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Business Form and Taxation: Pros and Cons

When you're starting a business, one of the first decisions you'll have to make is whether to be a sole proprietorship, partnership, corporation, limited liability company (LLC), or nonprofit organization. The type of business form you choose will depend on the nature of your business, its goals, and other factors, including taxation.

While taxes should not be your only consideration when choosing a business legal structure, it's a good idea to compare the tax obligations and regulations of each. The taxation pros and cons of each type of business form are listed in the following chart.

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Understanding Business Forms and Federal Tax Law

Understanding how federal tax applies to different business forms is essential for small business owners, entrepreneurs, and taxpayers. This guide breaks down the concepts, helping you navigate the complexities of business taxes.

Business Form

Pros

Cons

Sole Proprietorship
  • Easy to set up
  • No double taxation
  • Income reported on personal income tax return
  • Taxes are paid on the income of the business and not on the business as an entity
  • No personal limited liability protection
  • You pay twice the amount of Social Security/Medicare taxes as you would as an employee
  • No life insurance deduction; partial health insurance deduction
Partnership
  • No double taxation
  • All income is taxed proportionately to each of the partners, who report it on their personal tax returns
  • No personal limited liability protection (unless a limited partner in a limited partnership
S Corporation
  • S Corporation may elect to be treated as a partnership for federal tax purposes, with shareholders reporting their share of the corporation's separately listed items of income, deductions, loss, and credit on their personal tax returns
  • Shareholders have personal limited liability
  • S Corporation may not have more than seventy-five shareholders
  • Shareholders and those owning 5 percent or more in stock have limited employee benefits
C Corporation
  • Shareholders have limited personal liability
  • Health insurance premiums and group life insurance up to $50,000 in benefits are fully deductible by the corporation and not taxable to the employees
  • The corporate tax rate doesn't go as high as the individual rate (what a sole proprietor or partner would pay on an individual tax return)
  • Double taxation, meaning the corporation pays taxes on its income, and the shareholder pays taxes on dividends
  • Shareholders cannot deduct the losses of the corporation
Limited Liability Company (LLC)
  • Personal limited liability of members
  • No double taxation
  • May have more than seventy-five members
  • Under IRS "check-the-box" rules, a limited liability company may choose whether to be taxed like a partnership or a corporation
  • Active members are subject to self-employment tax for Social Security and Medicare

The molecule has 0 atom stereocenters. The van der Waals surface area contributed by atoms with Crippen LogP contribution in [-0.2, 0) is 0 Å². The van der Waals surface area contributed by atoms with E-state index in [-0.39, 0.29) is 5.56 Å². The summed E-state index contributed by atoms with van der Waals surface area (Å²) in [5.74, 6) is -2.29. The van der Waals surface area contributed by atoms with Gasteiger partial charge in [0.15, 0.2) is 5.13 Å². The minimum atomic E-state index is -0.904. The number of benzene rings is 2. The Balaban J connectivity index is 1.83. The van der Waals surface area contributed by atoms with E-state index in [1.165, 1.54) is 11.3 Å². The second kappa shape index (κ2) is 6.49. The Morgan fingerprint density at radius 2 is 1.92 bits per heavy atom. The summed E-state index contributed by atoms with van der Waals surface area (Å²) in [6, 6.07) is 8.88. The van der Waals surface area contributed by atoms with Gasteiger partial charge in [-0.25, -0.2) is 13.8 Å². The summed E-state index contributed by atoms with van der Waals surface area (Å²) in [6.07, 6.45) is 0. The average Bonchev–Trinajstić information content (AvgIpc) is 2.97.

• Limited liability companies are a relatively new business form, and the laws are still evolving

Key Elements of Business Taxation

Understanding the various taxes that apply to businesses is essential. C corporations (C corps) encounter corporate income tax on their net income. This is a distinct feature from individual income tax, which applies to small business owners of pass-through entities who report their business income on personal tax returns.

Beyond income taxes, businesses must be aware of sales tax, often levied by states on the sale of goods and services. They must also know about payroll taxes, which are mandatory for businesses with employees. These taxes cover contributions to Social Security and Medicare. In specific cases, businesses may also be subject to excise taxes applied to certain products or services.

Tax Preparation and Filing for Businesses

Navigating the tax preparation and filing process requires understanding several key terms and concepts. The tax year, whether a calendar or fiscal year, is the 12-month period for which taxes are calculated. Gross receipts represent the total revenue before deductions. Taxable income is what remains subject to tax after exemptions and deductions.

Tax credits, which reduce the tax bill dollar-for-dollar, differ from deductions that reduce taxable income. Small businesses often have to pay estimated taxes throughout the year based on the expected tax due. It's crucial to be aware of filing requirements, including due dates such as April 15th for individuals and March 15th for most corporations. You should also know the specific tax forms required for different types of taxes.

State-level considerations, such as franchise taxes or the role of the comptroller in tax collection, vary by state. Staying informed about income tax rates is important for accurate record-keeping. Seek a tax professional for professional assistance in navigating the complexities of business taxation.

Additional Resources

For additional guidance on structuring and managing your business, see the articles below.

Get Help With Your Business Taxation Concerns

There are many factors to consider when deciding on the best legal structure for your business, including tax implications. Rather than trying to figure it all out on your own, consider using a reputable DIY business formation service, or reach out to a lawyer.

An attorney can help determine the right business structure and prepare the necessary paperwork to set it up. There are tax law attorneys near you who can help you make the right choices for your business.

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